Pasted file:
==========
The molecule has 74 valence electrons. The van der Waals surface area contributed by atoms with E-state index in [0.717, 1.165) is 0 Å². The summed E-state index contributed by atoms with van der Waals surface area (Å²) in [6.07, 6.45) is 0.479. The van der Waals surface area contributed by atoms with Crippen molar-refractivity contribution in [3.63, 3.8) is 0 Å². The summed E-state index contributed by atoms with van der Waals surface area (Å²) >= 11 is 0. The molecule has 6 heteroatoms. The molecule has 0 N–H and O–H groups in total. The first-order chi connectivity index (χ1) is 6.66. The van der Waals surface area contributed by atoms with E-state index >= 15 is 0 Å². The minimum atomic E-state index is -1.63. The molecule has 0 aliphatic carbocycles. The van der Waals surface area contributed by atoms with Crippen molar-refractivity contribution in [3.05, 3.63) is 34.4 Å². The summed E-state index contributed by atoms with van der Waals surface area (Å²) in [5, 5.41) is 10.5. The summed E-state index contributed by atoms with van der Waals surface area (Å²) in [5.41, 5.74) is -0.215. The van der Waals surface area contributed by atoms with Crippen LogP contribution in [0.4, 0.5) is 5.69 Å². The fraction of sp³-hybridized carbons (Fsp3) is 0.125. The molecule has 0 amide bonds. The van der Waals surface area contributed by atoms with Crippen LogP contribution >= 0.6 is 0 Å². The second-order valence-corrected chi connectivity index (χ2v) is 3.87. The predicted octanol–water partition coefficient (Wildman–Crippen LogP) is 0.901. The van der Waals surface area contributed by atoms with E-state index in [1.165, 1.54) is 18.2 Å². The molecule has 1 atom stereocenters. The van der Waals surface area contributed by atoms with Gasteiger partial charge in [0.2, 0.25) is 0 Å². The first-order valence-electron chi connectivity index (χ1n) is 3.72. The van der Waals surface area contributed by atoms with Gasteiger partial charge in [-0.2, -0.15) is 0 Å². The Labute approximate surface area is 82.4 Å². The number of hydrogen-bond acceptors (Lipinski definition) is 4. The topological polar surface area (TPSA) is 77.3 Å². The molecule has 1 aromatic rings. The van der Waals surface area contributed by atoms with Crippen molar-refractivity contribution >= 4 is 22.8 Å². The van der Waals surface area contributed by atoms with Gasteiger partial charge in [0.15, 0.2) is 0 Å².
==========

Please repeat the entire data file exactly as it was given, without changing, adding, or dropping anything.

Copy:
The molecule has 74 valence electrons. The van der Waals surface area contributed by atoms with E-state index in [0.717, 1.165) is 0 Å². The summed E-state index contributed by atoms with van der Waals surface area (Å²) in [6.07, 6.45) is 0.479. The van der Waals surface area contributed by atoms with Crippen molar-refractivity contribution in [3.63, 3.8) is 0 Å². The summed E-state index contributed by atoms with van der Waals surface area (Å²) >= 11 is 0. The molecule has 6 heteroatoms. The molecule has 0 N–H and O–H groups in total. The first-order chi connectivity index (χ1) is 6.66. The van der Waals surface area contributed by atoms with E-state index >= 15 is 0 Å². The minimum atomic E-state index is -1.63. The molecule has 0 aliphatic carbocycles. The van der Waals surface area contributed by atoms with Crippen molar-refractivity contribution in [3.05, 3.63) is 34.4 Å². The summed E-state index contributed by atoms with van der Waals surface area (Å²) in [5, 5.41) is 10.5. The summed E-state index contributed by atoms with van der Waals surface area (Å²) in [5.41, 5.74) is -0.215. The van der Waals surface area contributed by atoms with Crippen LogP contribution in [0.4, 0.5) is 5.69 Å². The fraction of sp³-hybridized carbons (Fsp3) is 0.125. The molecule has 0 amide bonds. The van der Waals surface area contributed by atoms with Crippen LogP contribution >= 0.6 is 0 Å². The second-order valence-corrected chi connectivity index (χ2v) is 3.87. The predicted octanol–water partition coefficient (Wildman–Crippen LogP) is 0.901. The van der Waals surface area contributed by atoms with E-state index in [1.165, 1.54) is 18.2 Å². The molecule has 1 atom stereocenters. The van der Waals surface area contributed by atoms with Gasteiger partial charge in [0.2, 0.25) is 0 Å². The first-order valence-electron chi connectivity index (χ1n) is 3.72. The van der Waals surface area contributed by atoms with Gasteiger partial charge in [-0.2, -0.15) is 0 Å². The Labute approximate surface area is 82.4 Å². The number of hydrogen-bond acceptors (Lipinski definition) is 4. The topological polar surface area (TPSA) is 77.3 Å². The molecule has 1 aromatic rings. The van der Waals surface area contributed by atoms with Crippen molar-refractivity contribution >= 4 is 22.8 Å². The van der Waals surface area contributed by atoms with Gasteiger partial charge in [0.15, 0.2) is 0 Å².